Plato: The Republic, Volume 6, Books 6-10 (Loeb Classical Library)
Plato, the great philosopher of Athens, was born in 427 BCE. In early manhood an admirer of Socrates, he later founded the famous school of philosophy in the grove Academus. Much else recorded of his life is uncertain; that he left Athens for a time after Socrates' execution is probable; that later he went to Cyrene, Egypt, and Sicily is possible; that he was wealthy is likely; that he was critical of 'advanced' democracy is obvious. He lived to be 80 years old. Linguistic tests including those of computer science still try to establish the order of his extant philosophical dialogues, written in splendid prose and revealing Socrates' mind fused with Plato's thought.
In Laches, Charmides, and Lysis, Socrates and others discuss separate ethical conceptions. Protagoras, Ion, and Meno discuss whether righteousness can be taught. In Gorgias, Socrates is estranged from his city's thought, and his fate is impending. The Apology (not a dialogue), Crito, Euthyphro, and the unforgettable Phaedo relate the trial and death of Socrates and propound the immortality of the soul. In the famous Symposium and Phaedrus, written when Socrates was still alive, we find the origin and meaning of love. Cratylus discusses the nature of language. The great masterpiece in ten books, the Republic, concerns righteousness (and involves education, equality of the sexes, the structure of society, and abolition of slavery). Of the six so-called dialectical dialogues Euthydemus deals with philosophy; metaphysical Parmenides is about general concepts and absolute being; Theaetetus reasons about the theory ofknowledge. Of its sequels, Sophist deals with not-being; Politicus with good and bad statesmanship and governments; Philebus with what is good. The Timaeus seeks the origin of the visible universe out of abstract geometrical elements. The unfinished Critias treats of lost Atlantis. Unfinished also is Plato's last work of the twelve books of Laws (Socrates is absent from it), a critical discussion of principles of law which Plato thought the Greeks might accept.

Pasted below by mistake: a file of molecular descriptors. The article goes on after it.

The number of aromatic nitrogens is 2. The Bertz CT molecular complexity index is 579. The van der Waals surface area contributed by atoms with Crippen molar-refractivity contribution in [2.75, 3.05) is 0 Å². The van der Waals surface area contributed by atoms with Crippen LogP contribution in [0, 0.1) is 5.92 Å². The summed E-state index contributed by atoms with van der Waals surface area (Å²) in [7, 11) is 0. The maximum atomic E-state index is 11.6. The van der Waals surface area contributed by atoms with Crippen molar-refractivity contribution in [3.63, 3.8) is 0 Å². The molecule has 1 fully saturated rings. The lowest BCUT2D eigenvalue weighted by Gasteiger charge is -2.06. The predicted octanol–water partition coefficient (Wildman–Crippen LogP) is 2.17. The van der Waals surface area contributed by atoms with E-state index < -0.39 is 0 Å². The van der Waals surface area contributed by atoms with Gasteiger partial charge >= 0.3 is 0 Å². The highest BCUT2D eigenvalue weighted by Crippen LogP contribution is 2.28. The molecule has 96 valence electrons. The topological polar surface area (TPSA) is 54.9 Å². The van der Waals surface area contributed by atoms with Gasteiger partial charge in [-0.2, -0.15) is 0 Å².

The Loeb Classical Library edition of Plato is in twelve volumes.
Liberty: Incorporating Four Essays on Liberty
Author: Isaiah Berlin
Liberty is a revised and expanded edition of the book that Isaiah Berlin regarded as his most important--Four Essays on Liberty, a standard text of liberalism, constantly in demand and constantly discussed since it was first published in 1969. Writing in Harper's, Irving Howe described it as "an exhilarating performance--this, one tells oneself, is what the life of the mind can be." Berlin's editor Henry Hardy has revised the text, incorporating a fifth essay that Berlin himself had wanted to include. He has also added further pieces that bear on the same topic, so that Berlin's principal statements on liberty are at last available together in one volume. Finally, in an extended preface and in appendices drawn from Berlin's unpublished writings, he exhibits some of the biographical sources of Berlin's lifelong preoccupation with liberalism. These additions help us to grasp the nature of Berlin's "inner citadel," as he called it--the core of personal conviction from which some of his most influential writing sprang.
Table of Contents:The Editor's Tale
Five Essays on Liberty
Political Ideas in the Twentieth Century
Two Concepts of Liberty
John Stuart Mill and the Ends of Life
From Hope and Fear Set Free
Other Writings on Liberty
The Birth of Greek Individualism
The Purpose Justifies the Ways
A Letter to George Kennan
Notes on Prejudice
Berlin and his Critics by Ian Harris